Yarra Valley Wine Barrels, Explained!

We wouldn’t have wine without oak barrels, they’re two sides of the same coin. How is it that such an ordinary vessel can be the source of such a glorious drink? Here’s what you need to know about Yarra Valley wine barrels; all your questions are answered, and all their secrets revealed.

If you want to learn more about the Yarra Valley winemaking process and the role Yara Valley wine barrels play, take a winery tour experience to the Yarra Valley. We offer one-day excursions from Melbourne, weekend getaways in the vineyards, wine tastings and more. For wine experiences to the Yarra Valley, we’re here for you. Now, let’s go back to today’s topic.

The History of Wine Barrels

Barrels are much more sophisticated than you think. They’re artisan pieces hand-crafted with labour-intensive and time-consuming processes. The first barrels came to be somewhere in what we now call France, at least 2,000 years ago. The Celts had already mastered the art of making wooden barrels in 350BC, and the Ancient Romans soon adopted the technology.

Oak became the wood of choice since its flexible, light and watertight.   Oak forests were also widely available around Europe. Barrels replaced clay vessels as the primary vessel to transport grains and other agricultural products, including olive oil and wine.

What no one could have ever imagined is that the wood changed any liquid stored in it — that was a game-changer.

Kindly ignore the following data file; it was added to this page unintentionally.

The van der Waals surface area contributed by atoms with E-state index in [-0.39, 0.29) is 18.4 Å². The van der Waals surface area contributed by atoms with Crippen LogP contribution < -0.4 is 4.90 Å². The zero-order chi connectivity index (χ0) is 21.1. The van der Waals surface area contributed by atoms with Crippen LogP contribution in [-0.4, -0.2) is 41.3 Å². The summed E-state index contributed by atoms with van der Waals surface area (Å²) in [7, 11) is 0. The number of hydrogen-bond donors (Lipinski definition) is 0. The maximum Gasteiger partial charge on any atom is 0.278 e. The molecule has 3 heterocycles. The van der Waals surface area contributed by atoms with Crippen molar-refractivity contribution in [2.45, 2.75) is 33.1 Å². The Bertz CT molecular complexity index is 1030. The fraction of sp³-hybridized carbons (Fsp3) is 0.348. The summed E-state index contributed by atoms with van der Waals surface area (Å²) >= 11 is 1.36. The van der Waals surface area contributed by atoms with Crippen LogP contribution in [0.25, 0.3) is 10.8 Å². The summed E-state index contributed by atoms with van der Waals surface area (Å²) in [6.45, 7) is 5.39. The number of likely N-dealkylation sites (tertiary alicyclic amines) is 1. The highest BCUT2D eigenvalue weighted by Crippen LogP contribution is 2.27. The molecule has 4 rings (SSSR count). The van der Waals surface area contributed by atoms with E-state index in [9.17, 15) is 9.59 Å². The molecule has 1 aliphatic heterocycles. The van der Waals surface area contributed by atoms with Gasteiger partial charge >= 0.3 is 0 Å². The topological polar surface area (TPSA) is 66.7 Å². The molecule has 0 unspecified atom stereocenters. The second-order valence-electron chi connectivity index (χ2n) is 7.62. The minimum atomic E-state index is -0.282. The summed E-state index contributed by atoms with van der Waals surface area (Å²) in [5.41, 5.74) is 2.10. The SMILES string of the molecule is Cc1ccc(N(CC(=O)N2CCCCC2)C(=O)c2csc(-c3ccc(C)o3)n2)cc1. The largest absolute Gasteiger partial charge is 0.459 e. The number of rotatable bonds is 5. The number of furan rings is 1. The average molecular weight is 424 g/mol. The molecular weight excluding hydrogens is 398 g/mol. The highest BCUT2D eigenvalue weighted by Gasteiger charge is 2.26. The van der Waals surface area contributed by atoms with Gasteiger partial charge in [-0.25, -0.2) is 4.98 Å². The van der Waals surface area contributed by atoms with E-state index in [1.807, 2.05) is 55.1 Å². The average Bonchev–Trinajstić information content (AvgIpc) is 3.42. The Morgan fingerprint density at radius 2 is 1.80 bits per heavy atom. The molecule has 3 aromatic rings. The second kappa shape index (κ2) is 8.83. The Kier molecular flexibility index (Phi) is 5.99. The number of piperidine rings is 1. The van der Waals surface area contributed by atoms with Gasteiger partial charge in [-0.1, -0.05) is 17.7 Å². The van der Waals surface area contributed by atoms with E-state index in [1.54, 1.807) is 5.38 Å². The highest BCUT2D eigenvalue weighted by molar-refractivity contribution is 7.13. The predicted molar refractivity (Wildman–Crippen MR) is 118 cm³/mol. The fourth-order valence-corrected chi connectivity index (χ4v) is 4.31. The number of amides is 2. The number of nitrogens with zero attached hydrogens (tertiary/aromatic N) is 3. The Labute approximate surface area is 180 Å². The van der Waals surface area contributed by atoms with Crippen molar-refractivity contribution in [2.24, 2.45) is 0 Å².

How Do Wine Barrels Affect Wine?

To make barrels, the producers must char the wood staves to bend them into place. As the wood is in contact with an open flame, the wood gets toasted and even caramelised.

When you store wine in oak barrels, the wine gets infused with smoky aromas, charred scents that may remind you of chocolate and espresso and sweet brown spices, including cinnamon, nutmeg, vanilla and other baking spices.

The oak also adds tannins to the wine, the gritty particles in red wine that cause a drying sensation in your mouth. Finally, since barrels are not air tight, the wine is exposed to air; therefore, it oxidises slowly, gaining flavour and aromatic complexity.

Types of Wine Barrels

These are the factors that make wine barrels different from each other.

The type of wood. Oak is the most common wood for making wine barrels, but hickory, maple wood and others can be used, although these are rare.

The size of the wine barrels. The larger the barrel, the less influence it has on the wine. Some wine barrels can hold hundreds of litres but the most common hold between 225 and 300 litres.

The age of the barrels. New barrels infuse the wine with flavour and aroma with more intensity. Second use barrels have much less influence.

The type of oak. Most wine barrels are made with oak, but not all oak is the same. French oak is more subtle and refined. American oak is much more expressive. Slavonian oak is somewhere in between.

The charring. Oak staves are charred on an open flame for producers to bend them into shape. The charring also influences the wine. Light toasts add gentle aromas to the wine; heavy toast barrels are more intense.

Learn More In a Yarra Valley Winery!

If you want to learn more about the Yarra Valley wine barrels behind your favourite Yarra Valley wines, take a winery tour to the Yarra Valley, a weekend getaway with accommodation included, or a wine tasting with professionals.

Visiting the Yarra Valley vineyards, Yarra Valley wineries and Yarra Valley cellar doors responsible for some of the most extraordinary Yarra Valley wines in the world is more than a learning experience; it changes the way you see and experience Yarra Valley wine.

A spicy finish, here’s a rustic reclaimed wine barrel to hold your kitchen spices when next entertaining with family and friends over Yarra Valley wines and great food.

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